# Range Queries with Sweep Line

Authors: Benjamin Qi, Andi Qu, Dong Liu, Peng Bai

Solving 2D grid problems using 1D range queries.

Focus Problem – try your best to solve this problem before continuing!

## Solution - Intersection Points

We can sweep from bottom to top (by the $y$ coordinate); storing two events for vertical segments (one for start and one for end) and one event for horizontal segments.

We can use a Binary Indexed Tree to store the number of **active** vertical
segments for each $x$ coordinate.

Then, every time we encounter the start of a vertical segment, we increment the counter for $x$ in the BIT.

Similarly, we decrement the counter for $x$ every time we see the end of a vertical segment.

When we encounter a horizontal segment, we would query the number of active ranges in $[x_1, x_2]$ where $x_1$ is the lower $x$ coordinate and $x_2$ is the upper $x$ coordinate of the segment.

Our answer would be the sum of all the queries.

C++

#include <bits/stdc++.h>using namespace std;Code Snippet: BIT (from the PURS module) (Click to expand)const int MAX_POS = 1e6;int main() {int n;cin >> n;

Focus Problem – try your best to solve this problem before continuing!

## Solution - Springboards

**Naive DP:** $\mathcal{O}(P^2)$

The first step is to create a DP to solve the first subtask. The states are the springboards and the transitions are between springboards. First, sort the springboards by the pair $(x_1, y_1)$ in increasing order. It is possible to show that for all $i$, $j$, where $i < j$, Bessie cannot use springboard $j$ then $i$ later.

For each springboard $i$, let $\texttt{ans}[i]$ denote the minimum distance needed to walk to the start point of springboard $i$.

Let $\texttt{dist}(a, b)$ be the walking distance from the end of springboard $a$ and the start of springboard $b$.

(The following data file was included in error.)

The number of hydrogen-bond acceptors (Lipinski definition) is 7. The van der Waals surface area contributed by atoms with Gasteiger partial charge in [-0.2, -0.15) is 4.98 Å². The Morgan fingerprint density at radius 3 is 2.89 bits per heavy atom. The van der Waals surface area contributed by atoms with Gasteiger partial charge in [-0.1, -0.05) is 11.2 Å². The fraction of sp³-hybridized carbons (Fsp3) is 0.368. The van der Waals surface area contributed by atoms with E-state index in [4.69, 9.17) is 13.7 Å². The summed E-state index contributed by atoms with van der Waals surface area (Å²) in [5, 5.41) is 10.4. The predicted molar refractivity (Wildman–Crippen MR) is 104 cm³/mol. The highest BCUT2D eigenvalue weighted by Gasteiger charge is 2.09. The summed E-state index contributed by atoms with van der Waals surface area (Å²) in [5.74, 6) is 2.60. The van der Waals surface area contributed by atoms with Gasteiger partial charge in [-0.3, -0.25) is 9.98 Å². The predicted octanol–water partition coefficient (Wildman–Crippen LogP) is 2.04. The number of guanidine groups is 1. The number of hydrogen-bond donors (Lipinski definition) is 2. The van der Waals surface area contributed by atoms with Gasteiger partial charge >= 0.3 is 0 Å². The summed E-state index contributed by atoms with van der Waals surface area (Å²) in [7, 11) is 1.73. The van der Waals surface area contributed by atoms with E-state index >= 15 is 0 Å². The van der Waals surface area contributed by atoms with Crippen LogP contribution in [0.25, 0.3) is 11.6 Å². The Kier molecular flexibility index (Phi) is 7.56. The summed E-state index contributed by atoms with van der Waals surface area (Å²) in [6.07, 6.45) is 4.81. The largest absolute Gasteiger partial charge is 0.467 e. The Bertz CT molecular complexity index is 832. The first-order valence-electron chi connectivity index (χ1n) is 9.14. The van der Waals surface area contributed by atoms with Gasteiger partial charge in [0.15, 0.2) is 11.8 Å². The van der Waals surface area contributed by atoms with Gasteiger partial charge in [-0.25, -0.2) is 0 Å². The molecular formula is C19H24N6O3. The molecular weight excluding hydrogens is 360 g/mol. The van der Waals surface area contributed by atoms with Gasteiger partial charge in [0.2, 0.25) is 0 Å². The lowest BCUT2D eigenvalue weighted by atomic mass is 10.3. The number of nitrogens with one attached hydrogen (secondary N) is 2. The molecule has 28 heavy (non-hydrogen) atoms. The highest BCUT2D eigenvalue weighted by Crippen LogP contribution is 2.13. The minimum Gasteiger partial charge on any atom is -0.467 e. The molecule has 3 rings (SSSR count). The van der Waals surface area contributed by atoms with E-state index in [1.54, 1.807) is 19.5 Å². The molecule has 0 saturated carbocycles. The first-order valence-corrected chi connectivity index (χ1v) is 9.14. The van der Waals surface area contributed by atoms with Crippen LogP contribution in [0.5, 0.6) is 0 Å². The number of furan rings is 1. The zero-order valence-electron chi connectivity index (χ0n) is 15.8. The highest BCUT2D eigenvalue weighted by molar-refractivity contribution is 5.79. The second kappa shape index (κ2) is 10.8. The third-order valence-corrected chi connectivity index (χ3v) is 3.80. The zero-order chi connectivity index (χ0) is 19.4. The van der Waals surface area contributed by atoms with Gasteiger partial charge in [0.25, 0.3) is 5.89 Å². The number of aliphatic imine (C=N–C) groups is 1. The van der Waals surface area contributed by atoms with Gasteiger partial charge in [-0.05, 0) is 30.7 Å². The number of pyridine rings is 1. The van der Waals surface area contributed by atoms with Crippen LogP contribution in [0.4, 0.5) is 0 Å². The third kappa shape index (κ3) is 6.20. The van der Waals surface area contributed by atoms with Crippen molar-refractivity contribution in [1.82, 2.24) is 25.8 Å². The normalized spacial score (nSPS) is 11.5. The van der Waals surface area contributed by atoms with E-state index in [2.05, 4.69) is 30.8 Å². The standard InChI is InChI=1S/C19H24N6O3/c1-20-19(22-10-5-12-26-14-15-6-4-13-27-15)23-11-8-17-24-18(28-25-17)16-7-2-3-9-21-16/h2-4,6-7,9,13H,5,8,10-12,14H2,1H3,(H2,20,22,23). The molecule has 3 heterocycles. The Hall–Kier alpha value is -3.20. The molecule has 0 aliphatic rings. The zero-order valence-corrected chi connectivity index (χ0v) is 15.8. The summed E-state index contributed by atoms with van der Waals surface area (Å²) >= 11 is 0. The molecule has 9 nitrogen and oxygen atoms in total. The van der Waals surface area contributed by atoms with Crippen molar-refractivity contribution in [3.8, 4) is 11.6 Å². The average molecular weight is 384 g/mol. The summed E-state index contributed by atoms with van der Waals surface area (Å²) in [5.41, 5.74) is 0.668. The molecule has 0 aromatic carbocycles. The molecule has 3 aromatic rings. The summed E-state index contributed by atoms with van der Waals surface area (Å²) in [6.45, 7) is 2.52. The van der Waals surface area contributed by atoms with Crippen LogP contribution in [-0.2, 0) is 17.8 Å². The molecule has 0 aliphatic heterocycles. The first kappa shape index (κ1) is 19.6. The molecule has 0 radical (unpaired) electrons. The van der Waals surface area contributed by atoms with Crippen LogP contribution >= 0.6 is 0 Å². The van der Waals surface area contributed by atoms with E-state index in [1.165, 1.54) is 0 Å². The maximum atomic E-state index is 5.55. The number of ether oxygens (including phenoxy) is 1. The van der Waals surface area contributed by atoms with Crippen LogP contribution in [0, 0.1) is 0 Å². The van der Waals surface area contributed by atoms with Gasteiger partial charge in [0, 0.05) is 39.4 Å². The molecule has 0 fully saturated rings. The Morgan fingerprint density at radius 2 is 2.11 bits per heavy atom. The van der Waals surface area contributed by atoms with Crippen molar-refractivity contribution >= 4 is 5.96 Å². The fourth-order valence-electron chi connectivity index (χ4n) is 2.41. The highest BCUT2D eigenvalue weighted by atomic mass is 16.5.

Then, the transitions are:

**Full Solution:** $\mathcal{O}(P \log P)$

Optimizing the DP involves the use of a min point update range query segment tree. Let's first expand $dist(i, j)$ in the transition formula.

We notice that everything inside the $\min$ statement only depends on $j$. The segment tree stores $\texttt{ans}[j] - x_2[j] - y_2[j]$ at index $y_2[j]$. We can seperate the start and end of springboards to create two seperate events for each springboard, still sorting by $(x, y)$. When the event is the start of a springboard, update $ans[i]$ through a segment tree query. When the event is the end of a springboard, update the segment tree.

By processing in order, the first two conditions in the $\min$ statement are always satisfied. The third is where the segment tree comes into play, where querying the range $[0, y_1[i]]$ is sufficent to satisfy all constraints.

Due to the large $N$, coordinate compression is required in the code.

### Implementation

**Time Complexity:** $\mathcal{O}(P \log P)$

C++

#include <bits/stdc++.h>using namespace std;Code Snippet: Segment Tree (from the PURS module) (Click to expand)struct Point {int x, y;int i;bool is_start;

### Alternate Approach

It turns out there is also a simpler though less straightforward method to solve this problem.

The problem boils down to having a data structure that supports the following operations:

- Add a pair $(a,b)$.
- For any $x$, query the minimum value of $b$ over all pairs satisfying $a\le x$.

This solution is described in the official editorial and the other module.

## Problems

Status | Source | Problem Name | Difficulty | Tags | |
---|---|---|---|---|---|

HE | Easy | ## Show TagsPURS | |||

Platinum | Normal | ## Show TagsPURQ | |||

Platinum | Normal | ||||

CSES | Hard | ## Show TagsPURQ | |||

IZhO | Hard |

### LIS Problems

Status | Source | Problem Name | Difficulty | Tags | |
---|---|---|---|---|---|

Balkan OI | Hard | ## Show TagsDP, PURS | |||

COCI | Hard | ## Show TagsDP, PURS | |||

Platinum | Very Hard | ## Show TagsDP |

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